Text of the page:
Year

2019

Degree Name

Doctor of Philosophy

Department

School of Humanities & Social Inquiry

Abstract

Mechanistic explanation is often held to be necessary for providing causal explanations within the special sciences. A countervailing push for non-mechanistic explanations, often appealing to dynamical models, has been met with criticism from mechanists, who claim these dynamical explanations are incomplete unless reduced to mechanisms. This mechanist critique incorporates the widespread view that mechanistic explanations are objective explanations, and hence possess exclusive causal explanatory power for the special sciences that trumps dynamicists' efforts. The mechanist{dynamicist debate has subsequently featured prominently in arguments over the desirability of E-approaches to cognition|such as enactivism|versus traditional cognitivism. While traditional cognitivist explanations describe computational mechanisms, E-approaches tend to explain cognitive phenomena by invoking dynamical models. Yet, if mechanists are right, it follows that dynamical explanations of cognition are incomplete, and the explanatory power of the E-approaches is rendered suspect. My purpose in this thesis is to defend dynamical explanations and argue they are not always sensibly improved via reduction to underlying mechanisms. I also cast doubts on attempts to use mechanism to integrate accounts of explanation and cognition. First, I develop an account of dynamical explanation for cognitive science based on an even-handed application of interventionism. Second, I show how dynamical causes are not always reducible to mechanistic explanations. Third, I discuss problems with recent attempts to use mechanistic explanation to integrate theories of cognition. Fourth, I argue, similarly, that attempts to integrate mechanisms into enactive cognitive science have not been successful. Finally, I argue that mechanistic standards of explanation are not objective, derived from nature, and value-free, as some proponents claim.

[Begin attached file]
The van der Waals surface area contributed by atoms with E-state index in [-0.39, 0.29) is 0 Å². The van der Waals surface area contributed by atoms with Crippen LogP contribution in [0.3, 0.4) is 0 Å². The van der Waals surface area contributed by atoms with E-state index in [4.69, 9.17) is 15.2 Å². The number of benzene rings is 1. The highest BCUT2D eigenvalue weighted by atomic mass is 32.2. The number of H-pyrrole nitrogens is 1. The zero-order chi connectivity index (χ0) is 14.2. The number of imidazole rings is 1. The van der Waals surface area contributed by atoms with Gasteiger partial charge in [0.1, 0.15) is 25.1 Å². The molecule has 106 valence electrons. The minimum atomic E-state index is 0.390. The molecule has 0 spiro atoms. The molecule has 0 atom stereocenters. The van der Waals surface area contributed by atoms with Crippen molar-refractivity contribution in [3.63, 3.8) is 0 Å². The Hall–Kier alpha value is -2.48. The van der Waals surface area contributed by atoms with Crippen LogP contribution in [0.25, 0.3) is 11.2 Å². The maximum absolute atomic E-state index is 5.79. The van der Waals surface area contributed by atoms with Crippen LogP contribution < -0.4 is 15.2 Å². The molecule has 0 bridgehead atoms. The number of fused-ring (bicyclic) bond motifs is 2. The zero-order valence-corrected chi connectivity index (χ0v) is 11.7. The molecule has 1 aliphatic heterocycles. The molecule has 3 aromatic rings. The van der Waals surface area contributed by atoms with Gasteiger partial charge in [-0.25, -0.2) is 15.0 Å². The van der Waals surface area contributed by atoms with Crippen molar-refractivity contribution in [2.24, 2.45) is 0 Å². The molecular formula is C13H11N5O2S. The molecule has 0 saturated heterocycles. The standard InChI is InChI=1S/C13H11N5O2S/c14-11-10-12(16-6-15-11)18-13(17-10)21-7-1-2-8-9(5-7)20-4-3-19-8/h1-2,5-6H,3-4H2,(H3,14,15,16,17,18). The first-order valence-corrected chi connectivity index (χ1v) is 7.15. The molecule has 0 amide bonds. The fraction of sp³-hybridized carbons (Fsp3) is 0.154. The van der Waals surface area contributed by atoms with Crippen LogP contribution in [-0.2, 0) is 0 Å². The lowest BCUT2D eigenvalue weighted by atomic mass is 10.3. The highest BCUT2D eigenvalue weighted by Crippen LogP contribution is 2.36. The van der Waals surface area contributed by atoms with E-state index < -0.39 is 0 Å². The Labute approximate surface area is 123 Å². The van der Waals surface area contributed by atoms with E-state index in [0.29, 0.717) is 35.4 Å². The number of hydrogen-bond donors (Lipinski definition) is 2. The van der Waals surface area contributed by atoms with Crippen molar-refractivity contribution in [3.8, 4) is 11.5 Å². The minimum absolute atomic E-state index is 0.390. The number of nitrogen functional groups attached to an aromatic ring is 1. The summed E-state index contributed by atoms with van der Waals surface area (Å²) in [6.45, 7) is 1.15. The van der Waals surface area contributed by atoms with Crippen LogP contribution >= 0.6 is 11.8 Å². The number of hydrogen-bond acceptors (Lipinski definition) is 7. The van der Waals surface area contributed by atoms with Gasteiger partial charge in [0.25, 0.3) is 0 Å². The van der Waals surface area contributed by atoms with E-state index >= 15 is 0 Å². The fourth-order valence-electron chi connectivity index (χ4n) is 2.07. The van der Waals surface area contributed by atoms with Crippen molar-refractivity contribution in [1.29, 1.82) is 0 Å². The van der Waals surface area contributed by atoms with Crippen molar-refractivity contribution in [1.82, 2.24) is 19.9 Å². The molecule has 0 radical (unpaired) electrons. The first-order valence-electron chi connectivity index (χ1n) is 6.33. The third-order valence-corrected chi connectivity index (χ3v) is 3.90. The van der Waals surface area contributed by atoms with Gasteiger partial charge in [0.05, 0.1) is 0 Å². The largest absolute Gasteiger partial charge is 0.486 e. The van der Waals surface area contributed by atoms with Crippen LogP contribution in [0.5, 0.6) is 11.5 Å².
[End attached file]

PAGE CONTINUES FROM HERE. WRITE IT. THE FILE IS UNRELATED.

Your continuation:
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Unless otherwise indicated, the views expressed in this thesis are those of the author and do not necessarily represent the views of the University of Wollongong.